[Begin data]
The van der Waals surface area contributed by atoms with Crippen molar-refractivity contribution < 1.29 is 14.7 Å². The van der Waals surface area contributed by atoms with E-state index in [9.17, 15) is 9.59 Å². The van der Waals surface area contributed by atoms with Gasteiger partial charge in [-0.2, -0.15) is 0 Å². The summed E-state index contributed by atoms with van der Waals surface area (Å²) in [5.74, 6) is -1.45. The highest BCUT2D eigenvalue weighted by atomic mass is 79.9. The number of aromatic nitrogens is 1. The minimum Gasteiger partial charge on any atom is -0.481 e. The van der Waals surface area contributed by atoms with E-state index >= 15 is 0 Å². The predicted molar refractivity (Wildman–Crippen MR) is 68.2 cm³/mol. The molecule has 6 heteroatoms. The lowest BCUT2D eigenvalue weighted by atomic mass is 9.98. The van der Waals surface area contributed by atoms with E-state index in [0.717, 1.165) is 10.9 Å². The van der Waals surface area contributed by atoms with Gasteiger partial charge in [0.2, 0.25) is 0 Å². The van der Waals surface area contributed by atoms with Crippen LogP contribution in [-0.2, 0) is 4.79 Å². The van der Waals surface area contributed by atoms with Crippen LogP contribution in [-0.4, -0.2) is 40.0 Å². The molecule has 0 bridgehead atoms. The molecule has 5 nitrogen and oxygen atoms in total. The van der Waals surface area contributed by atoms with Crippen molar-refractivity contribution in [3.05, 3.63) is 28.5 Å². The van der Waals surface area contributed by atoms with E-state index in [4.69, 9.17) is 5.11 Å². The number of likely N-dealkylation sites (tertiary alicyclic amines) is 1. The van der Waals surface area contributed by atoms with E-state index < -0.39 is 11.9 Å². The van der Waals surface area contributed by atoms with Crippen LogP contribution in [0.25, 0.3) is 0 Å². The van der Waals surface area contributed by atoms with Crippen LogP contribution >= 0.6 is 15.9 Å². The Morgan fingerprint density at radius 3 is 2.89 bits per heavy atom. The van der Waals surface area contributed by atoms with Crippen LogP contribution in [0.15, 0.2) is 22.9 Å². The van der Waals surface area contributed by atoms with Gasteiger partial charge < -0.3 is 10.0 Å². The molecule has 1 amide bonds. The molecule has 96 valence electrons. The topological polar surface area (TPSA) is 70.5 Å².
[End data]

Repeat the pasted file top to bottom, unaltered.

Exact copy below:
The van der Waals surface area contributed by atoms with Crippen molar-refractivity contribution < 1.29 is 14.7 Å². The van der Waals surface area contributed by atoms with E-state index in [9.17, 15) is 9.59 Å². The van der Waals surface area contributed by atoms with Gasteiger partial charge in [-0.2, -0.15) is 0 Å². The summed E-state index contributed by atoms with van der Waals surface area (Å²) in [5.74, 6) is -1.45. The highest BCUT2D eigenvalue weighted by atomic mass is 79.9. The number of aromatic nitrogens is 1. The minimum Gasteiger partial charge on any atom is -0.481 e. The van der Waals surface area contributed by atoms with E-state index >= 15 is 0 Å². The predicted molar refractivity (Wildman–Crippen MR) is 68.2 cm³/mol. The molecule has 6 heteroatoms. The lowest BCUT2D eigenvalue weighted by atomic mass is 9.98. The van der Waals surface area contributed by atoms with E-state index in [0.717, 1.165) is 10.9 Å². The van der Waals surface area contributed by atoms with Gasteiger partial charge in [0.2, 0.25) is 0 Å². The van der Waals surface area contributed by atoms with Crippen LogP contribution in [-0.2, 0) is 4.79 Å². The van der Waals surface area contributed by atoms with Crippen LogP contribution in [-0.4, -0.2) is 40.0 Å². The molecule has 0 bridgehead atoms. The molecule has 5 nitrogen and oxygen atoms in total. The van der Waals surface area contributed by atoms with Crippen molar-refractivity contribution in [3.05, 3.63) is 28.5 Å². The van der Waals surface area contributed by atoms with E-state index in [4.69, 9.17) is 5.11 Å². The number of likely N-dealkylation sites (tertiary alicyclic amines) is 1. The van der Waals surface area contributed by atoms with E-state index < -0.39 is 11.9 Å². The van der Waals surface area contributed by atoms with Crippen LogP contribution in [0.25, 0.3) is 0 Å². The van der Waals surface area contributed by atoms with Crippen LogP contribution >= 0.6 is 15.9 Å². The Morgan fingerprint density at radius 3 is 2.89 bits per heavy atom. The van der Waals surface area contributed by atoms with Crippen LogP contribution in [0.15, 0.2) is 22.9 Å². The van der Waals surface area contributed by atoms with Gasteiger partial charge < -0.3 is 10.0 Å². The molecule has 1 amide bonds. The molecule has 96 valence electrons. The topological polar surface area (TPSA) is 70.5 Å².